With free agency kicking off last week, teams acquired new players that could very well push out some of their veteran players. Whether these players are getting older, or they are just simply not that good anymore, here is a list of eight veteran football players who will lose their jobs by the end of training camp.
With the addition of Nick Fairley to the Lions' already stout defensive line with Ndamukong Suh and Kyle Vanden Bosch, it is without a doubt that some of the Lions' veteran players on the defensive line will be pushed out.
Corey Williams has been with the Lions for quite some time, but has turned 30, and is simply getting pushed aside by younger talent. Even if he stays on the team, he will have very little playing time.
Chris Ivory had a strong season last year with the Saints, but with the Saints acquiring Mark Ingram and Darren Sproles, they already have three talented running backs along with them and Pierre Thomas.
While Ivory may stay on the team, he will very likely be the odd man out and have to go elsewhere.
The Vikings are looking to rebuild their receiving corps after the loss of Sidney Rice, but Berrian has not been a consistent contributor on that offense for quite some time, even with Brett Favre at quarterback in the 2009 season.
The Vikings have acquired Michael Jenkins and Devin Aromashodu, and already have Percy Harvin, Greg Camarillo and Visanthe Shiancoe as a receiving threat at tight end, making Berrian's future with the Vikings quite questionable.
Jimmy Clausen will very likely not be the starting quarterback next year, with Cam Newton getting drafted with the first pick and being seen as the future of the team. While Clausen will very likely lose the starting job, he could even lose his job as a backup.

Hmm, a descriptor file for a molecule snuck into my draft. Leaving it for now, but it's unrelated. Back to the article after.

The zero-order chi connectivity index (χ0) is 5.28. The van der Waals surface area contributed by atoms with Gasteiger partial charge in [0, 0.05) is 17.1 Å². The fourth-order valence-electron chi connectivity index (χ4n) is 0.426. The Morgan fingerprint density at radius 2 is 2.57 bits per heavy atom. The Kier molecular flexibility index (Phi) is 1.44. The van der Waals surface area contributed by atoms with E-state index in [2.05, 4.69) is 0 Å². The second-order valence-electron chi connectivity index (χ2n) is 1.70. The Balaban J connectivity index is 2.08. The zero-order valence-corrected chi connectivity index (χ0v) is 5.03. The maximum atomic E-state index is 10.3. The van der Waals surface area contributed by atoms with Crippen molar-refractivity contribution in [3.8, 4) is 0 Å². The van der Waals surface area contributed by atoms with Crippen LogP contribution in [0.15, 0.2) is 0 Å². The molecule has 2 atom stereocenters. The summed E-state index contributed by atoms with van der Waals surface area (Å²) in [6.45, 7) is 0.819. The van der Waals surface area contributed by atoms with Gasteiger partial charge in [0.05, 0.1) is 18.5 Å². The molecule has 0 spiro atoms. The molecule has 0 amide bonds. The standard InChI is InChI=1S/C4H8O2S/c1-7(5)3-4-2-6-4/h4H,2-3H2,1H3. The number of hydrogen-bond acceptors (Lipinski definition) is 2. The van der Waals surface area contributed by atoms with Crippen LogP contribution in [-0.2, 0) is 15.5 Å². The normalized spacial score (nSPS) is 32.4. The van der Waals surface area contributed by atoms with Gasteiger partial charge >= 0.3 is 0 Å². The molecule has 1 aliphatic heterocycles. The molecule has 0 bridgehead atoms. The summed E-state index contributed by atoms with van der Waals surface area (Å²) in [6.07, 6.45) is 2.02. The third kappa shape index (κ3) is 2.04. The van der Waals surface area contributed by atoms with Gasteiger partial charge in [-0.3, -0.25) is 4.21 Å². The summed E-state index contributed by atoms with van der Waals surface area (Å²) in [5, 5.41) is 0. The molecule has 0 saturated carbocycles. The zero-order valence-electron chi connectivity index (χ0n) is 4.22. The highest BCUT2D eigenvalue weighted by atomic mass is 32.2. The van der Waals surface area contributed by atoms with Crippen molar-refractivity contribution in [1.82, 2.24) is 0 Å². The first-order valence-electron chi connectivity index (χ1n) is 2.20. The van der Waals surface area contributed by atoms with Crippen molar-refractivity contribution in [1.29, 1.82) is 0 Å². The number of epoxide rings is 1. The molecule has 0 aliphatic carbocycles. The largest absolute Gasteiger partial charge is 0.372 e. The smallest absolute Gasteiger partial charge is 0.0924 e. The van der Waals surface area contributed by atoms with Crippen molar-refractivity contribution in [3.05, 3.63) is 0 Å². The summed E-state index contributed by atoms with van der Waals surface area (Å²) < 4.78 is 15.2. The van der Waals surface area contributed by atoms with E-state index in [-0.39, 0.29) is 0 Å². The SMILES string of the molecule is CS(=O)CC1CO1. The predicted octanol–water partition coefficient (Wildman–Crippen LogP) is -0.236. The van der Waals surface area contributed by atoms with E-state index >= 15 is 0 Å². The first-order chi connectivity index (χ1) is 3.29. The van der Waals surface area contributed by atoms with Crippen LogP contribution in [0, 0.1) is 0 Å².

If Clausen doesn't improve in the preseason, the Panthers may decide to go with a veteran as their backup to mentor Cam Newton, so Clausen could very well not even be on the 2011 Carolina Panthers roster.
Chester Taylor got the short end of the stick in Minnesota when they drafted Adrian Peterson in 2008, automatically making Taylor the backup. Two years later, he signed with the Bears, where he became the backup to Matt Forte.
Taylor had a subpar year with the Bears—even as a backup—and now with the Bears signing Marion Barber, Taylor will have an even more limited role, and may not even be on the team next year.
Jeremy Shockey was signed by the Panthers, but the aging Shockey's numbers have declined in recent years. With the Panthers signing Greg Olsen last week in free agency, this signals that Shockey will have a very limited role.
If he struggles in training camp, he could be cut.
Albert Haynesworth will have a very short stint in New England in which he won't even stick around to see the beginning of the season. While Belichick has been known to bring in troubled players and get them to work for him, Haynesworth may be a lost cause.
Since coming to Washington, he seems to have lost the desire to play football, and has only shown a desire to sign a big contract and do nothing to earn it.
Samuel is a very talented cornerback, but the Eagles' recent acquisition of Nnamdi Asomugha and Dominique Rodgers-Cromartie makes Samuel the odd man out. While the Eagles may want to keep Samuel, they may not be able to afford it with all of the free-agent moves they have made this offseason and with DeSean Jackson demanding a bigger contract.
The good news for Samuel is that, unlike many of these other players, he will likely get traded and have a chance at a starting position elsewhere.